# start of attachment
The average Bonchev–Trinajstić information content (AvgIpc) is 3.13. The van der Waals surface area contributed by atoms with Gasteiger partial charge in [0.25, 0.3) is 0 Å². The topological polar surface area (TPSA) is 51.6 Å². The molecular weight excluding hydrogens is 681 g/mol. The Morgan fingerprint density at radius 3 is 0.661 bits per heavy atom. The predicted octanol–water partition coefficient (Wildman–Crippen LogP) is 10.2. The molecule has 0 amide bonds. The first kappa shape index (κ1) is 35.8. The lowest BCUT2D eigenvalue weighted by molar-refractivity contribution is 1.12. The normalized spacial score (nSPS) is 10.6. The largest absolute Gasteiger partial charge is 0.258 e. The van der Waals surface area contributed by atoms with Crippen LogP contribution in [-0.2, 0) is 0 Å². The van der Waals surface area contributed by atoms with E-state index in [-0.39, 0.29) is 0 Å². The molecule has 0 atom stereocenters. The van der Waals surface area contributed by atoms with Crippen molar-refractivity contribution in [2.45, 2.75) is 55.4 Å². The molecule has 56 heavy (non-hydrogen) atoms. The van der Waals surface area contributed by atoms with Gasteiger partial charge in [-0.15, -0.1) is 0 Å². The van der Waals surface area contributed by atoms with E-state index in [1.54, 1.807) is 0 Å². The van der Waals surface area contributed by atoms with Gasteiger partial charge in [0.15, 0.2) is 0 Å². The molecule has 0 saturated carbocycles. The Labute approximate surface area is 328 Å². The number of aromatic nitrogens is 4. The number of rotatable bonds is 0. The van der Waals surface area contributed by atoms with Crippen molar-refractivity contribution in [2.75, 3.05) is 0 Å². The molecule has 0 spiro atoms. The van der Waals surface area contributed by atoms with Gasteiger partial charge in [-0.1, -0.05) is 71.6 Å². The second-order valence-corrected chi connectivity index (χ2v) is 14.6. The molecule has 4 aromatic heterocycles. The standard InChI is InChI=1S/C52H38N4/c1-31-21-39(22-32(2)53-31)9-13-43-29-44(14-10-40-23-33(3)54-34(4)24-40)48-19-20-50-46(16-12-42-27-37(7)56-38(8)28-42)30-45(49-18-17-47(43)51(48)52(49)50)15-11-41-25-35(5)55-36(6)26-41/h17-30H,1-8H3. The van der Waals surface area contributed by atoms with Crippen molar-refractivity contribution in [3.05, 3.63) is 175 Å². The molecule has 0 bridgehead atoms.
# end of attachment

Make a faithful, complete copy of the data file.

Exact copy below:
The average Bonchev–Trinajstić information content (AvgIpc) is 3.13. The van der Waals surface area contributed by atoms with Gasteiger partial charge in [0.25, 0.3) is 0 Å². The topological polar surface area (TPSA) is 51.6 Å². The molecular weight excluding hydrogens is 681 g/mol. The Morgan fingerprint density at radius 3 is 0.661 bits per heavy atom. The predicted octanol–water partition coefficient (Wildman–Crippen LogP) is 10.2. The molecule has 0 amide bonds. The first kappa shape index (κ1) is 35.8. The lowest BCUT2D eigenvalue weighted by molar-refractivity contribution is 1.12. The normalized spacial score (nSPS) is 10.6. The largest absolute Gasteiger partial charge is 0.258 e. The van der Waals surface area contributed by atoms with Crippen LogP contribution in [-0.2, 0) is 0 Å². The van der Waals surface area contributed by atoms with E-state index in [-0.39, 0.29) is 0 Å². The molecule has 0 atom stereocenters. The van der Waals surface area contributed by atoms with Crippen molar-refractivity contribution in [2.45, 2.75) is 55.4 Å². The molecule has 56 heavy (non-hydrogen) atoms. The van der Waals surface area contributed by atoms with Gasteiger partial charge in [-0.15, -0.1) is 0 Å². The van der Waals surface area contributed by atoms with E-state index in [1.54, 1.807) is 0 Å². The van der Waals surface area contributed by atoms with Gasteiger partial charge in [0.15, 0.2) is 0 Å². The molecule has 0 saturated carbocycles. The Labute approximate surface area is 328 Å². The number of aromatic nitrogens is 4. The number of rotatable bonds is 0. The van der Waals surface area contributed by atoms with Crippen molar-refractivity contribution in [2.75, 3.05) is 0 Å². The molecule has 0 spiro atoms. The van der Waals surface area contributed by atoms with Gasteiger partial charge in [-0.1, -0.05) is 71.6 Å². The second-order valence-corrected chi connectivity index (χ2v) is 14.6. The molecule has 4 aromatic heterocycles. The standard InChI is InChI=1S/C52H38N4/c1-31-21-39(22-32(2)53-31)9-13-43-29-44(14-10-40-23-33(3)54-34(4)24-40)48-19-20-50-46(16-12-42-27-37(7)56-38(8)28-42)30-45(49-18-17-47(43)51(48)52(49)50)15-11-41-25-35(5)55-36(6)26-41/h17-30H,1-8H3. The van der Waals surface area contributed by atoms with Crippen molar-refractivity contribution in [3.05, 3.63) is 175 Å². The molecule has 0 bridgehead atoms.